As we get older, we begin to worry about our future. We need to pay the bills and we want to get ahead. Many people want children, and still despite so many major changes in our economy and the state of the world as it is today, here on American soil things still appear to be moving on as before, and still seem status quo in many ways, and thus many still aspire for a semblance of the American dream: to buy a house, drive a nice car, be successful at something whether it be a career and/or raising a family. We want to age gracefully, not chasing the old dreams. In effect, as we get older we buy the bill of goods sold to us about age and we believe in the gospel of "you're too old" to be chasing this dream. You are "too old" to be doing that "too old" to be <enter any career typically associated with youth>. We search and seek out those things which will make us feel secure and safe in our worlds as we mature, and will also allow us to be accepted in society, by our peers, and by our families. We are still living in the shadows of our parent's generations. We still believe in the laws that were settled before us, by our parents, grandparents and maybe even our great grandparents. We want what our parents wanted for them, and we want what our parents wanted for us. We want a stable career with job security even though evidence suggests that the concept of job security is a thing of the past due to today's changing economic climate. We still want to believe in the things we were taught.
Unfortunately, much of the time believing in these older values also means letting go of the "pipe" dreams which have not proven to be lucrative, (read: yet,) and don't promise us a fortune filled future, and in many cases this means letting go of not necessarily a more meaningful existence, but often times a more passionate one.
I have been involved with music for many years. I personally meet a lot of people who give up on their more creative goals, and aspirations for a more stable paycheck, something with long term security so they can pay their bills, for example, but also so they may age gracefully, provide a secure future for their children, buy a car, a house, etc.. Unfortunately, although this may provide safety and security, too many people report that at their core they have eventually come to know and feel that this is not a genuine path for them. Something is missing. This seemed to be the safe and easy route. But, is it?
David Deida, world re-known author and speaker on sex and relationships, suggests that impotence or what we now call erectile dysfunction occurs when we are not living authentically or genuinely towards our true calling. Daniel Pink, author and motivational speaker, suggests that in order to be successful in the United States in the next several decades we will need to become a more creative society, and let go of the concept of "job security" as there will be no such thing. Pink promotes the idea of entrpreneurship, the basic tenets America was built on to begin with. Pink predicts that a few corporations will exist but most people who opt for a more creative entreprenuer, self employed lifestyle will be better off.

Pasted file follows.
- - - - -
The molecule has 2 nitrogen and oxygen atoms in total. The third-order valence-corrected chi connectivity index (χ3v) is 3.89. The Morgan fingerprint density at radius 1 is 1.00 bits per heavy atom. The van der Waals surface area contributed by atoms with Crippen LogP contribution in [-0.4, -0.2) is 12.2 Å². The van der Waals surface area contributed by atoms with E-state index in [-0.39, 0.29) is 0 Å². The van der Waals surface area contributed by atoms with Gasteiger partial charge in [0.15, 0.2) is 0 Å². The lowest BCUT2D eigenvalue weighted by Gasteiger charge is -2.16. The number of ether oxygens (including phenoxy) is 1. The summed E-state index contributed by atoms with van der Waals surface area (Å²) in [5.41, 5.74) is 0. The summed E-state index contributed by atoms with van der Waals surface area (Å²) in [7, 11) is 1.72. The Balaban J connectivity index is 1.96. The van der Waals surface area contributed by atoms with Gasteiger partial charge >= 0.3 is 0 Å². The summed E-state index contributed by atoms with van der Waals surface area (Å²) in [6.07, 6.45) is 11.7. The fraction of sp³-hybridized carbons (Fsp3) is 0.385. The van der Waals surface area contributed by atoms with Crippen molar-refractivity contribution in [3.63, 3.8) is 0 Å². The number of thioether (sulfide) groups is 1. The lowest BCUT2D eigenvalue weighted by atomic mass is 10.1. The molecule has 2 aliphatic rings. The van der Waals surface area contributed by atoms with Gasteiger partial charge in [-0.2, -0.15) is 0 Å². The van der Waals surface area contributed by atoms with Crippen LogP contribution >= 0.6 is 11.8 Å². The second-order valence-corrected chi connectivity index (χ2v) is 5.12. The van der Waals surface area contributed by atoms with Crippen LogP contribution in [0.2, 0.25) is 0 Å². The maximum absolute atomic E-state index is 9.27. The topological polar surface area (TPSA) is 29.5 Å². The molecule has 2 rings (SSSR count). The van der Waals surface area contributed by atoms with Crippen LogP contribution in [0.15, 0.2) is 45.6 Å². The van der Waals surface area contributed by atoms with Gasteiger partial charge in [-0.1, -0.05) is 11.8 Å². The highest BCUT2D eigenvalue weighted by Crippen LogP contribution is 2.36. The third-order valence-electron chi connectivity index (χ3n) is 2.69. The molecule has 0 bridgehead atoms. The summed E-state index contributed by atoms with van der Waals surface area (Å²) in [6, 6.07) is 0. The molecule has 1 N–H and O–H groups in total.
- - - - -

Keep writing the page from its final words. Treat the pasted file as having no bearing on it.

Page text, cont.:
So why are we still pursuing the dreams of our parents? Why are so many people throwing away their passions? According to those people living creatively and authentically, this is the key, the only way to being free. So, what are most people afraid of?
Acceptance is at the core of the complex I call and what is commonly known as "following the herd." Having social status, paying ones bills, having a family, some money, being successful yet being modest and humble is respected and appreciated by our friends and family. Chasing dreams while having no money is frowned on. People are labeled as being losers for being broke, chastised or avoided by family members for "always asking for money," seen as being, vain, arrogant or self absorbed for chasing fame, or fortune although an artist or entrepreneur often knows, believes and feels his/her mission is far greater than the money or the fame that they would gladly welcome anyway. People are laughed at for being "too old," "too untalented," "too whatever." People will talk the dirty, critical talk when you are out there living against the grain. Not to mention dating and having a family often becomes much more difficult. Living the creative lifestyle or the life of an entrepreneur is tricky. It's not stable, safe nor secure, it's not for the faint of heart, and it's definitely not what worked for our many of our parents. Some people are driven by the causes of the world, to the point where they can ignore the fact that most people are driven by acceptance. But many cannot.
And yet still for many the pendulum swings. At first the pendulum may swing to extremes. And for many it often does swing back too. What this means to some is to stay true to yourself and pursue the things which are close to your heart at all costs. What this might mean for others if strong enough and have enough energy to still maintain a semblance of a comfortable lifestyle too, is finding a balance of the two worlds, which might make you feel better and closer to your authentic genuine self. The goal may be to meld the two worlds, or just to find harmony within yourself. And finally for some it might just be a distant wish, for a past lifetime or another lifetime that still in and of itself needs some acknowledgment, maybe even closure, or maybe nothing at all. The point is that if there is a part of you, within you, that feels incomplete and unfulfilled it may just need to be nourished, even if that nourishment is just a pat on the back saying, I remember you, I know you, you were once a part of me, and I acknowledge you, whatever that may mean to you. Accepting yourself might just be key to living that authentic genuine life.